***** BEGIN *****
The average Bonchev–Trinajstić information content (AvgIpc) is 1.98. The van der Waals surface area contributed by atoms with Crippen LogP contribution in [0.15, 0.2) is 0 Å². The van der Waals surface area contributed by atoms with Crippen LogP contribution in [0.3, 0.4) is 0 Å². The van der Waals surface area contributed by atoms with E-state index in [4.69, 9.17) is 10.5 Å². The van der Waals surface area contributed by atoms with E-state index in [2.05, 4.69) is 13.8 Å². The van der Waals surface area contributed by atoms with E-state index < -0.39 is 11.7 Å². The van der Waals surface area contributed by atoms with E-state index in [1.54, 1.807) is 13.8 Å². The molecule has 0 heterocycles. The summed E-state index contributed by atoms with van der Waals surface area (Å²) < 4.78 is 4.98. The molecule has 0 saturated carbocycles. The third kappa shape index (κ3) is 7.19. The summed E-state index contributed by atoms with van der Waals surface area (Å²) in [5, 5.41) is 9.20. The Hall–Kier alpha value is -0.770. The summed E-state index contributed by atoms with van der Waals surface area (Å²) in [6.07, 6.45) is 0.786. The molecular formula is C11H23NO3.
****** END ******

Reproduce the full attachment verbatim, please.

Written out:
The average Bonchev–Trinajstić information content (AvgIpc) is 1.98. The van der Waals surface area contributed by atoms with Crippen LogP contribution in [0.15, 0.2) is 0 Å². The van der Waals surface area contributed by atoms with Crippen LogP contribution in [0.3, 0.4) is 0 Å². The van der Waals surface area contributed by atoms with E-state index in [4.69, 9.17) is 10.5 Å². The van der Waals surface area contributed by atoms with E-state index in [2.05, 4.69) is 13.8 Å². The van der Waals surface area contributed by atoms with E-state index < -0.39 is 11.7 Å². The van der Waals surface area contributed by atoms with E-state index in [1.54, 1.807) is 13.8 Å². The molecule has 0 heterocycles. The summed E-state index contributed by atoms with van der Waals surface area (Å²) < 4.78 is 4.98. The molecule has 0 saturated carbocycles. The third kappa shape index (κ3) is 7.19. The summed E-state index contributed by atoms with van der Waals surface area (Å²) in [5, 5.41) is 9.20. The Hall–Kier alpha value is -0.770. The summed E-state index contributed by atoms with van der Waals surface area (Å²) in [6.07, 6.45) is 0.786. The molecular formula is C11H23NO3.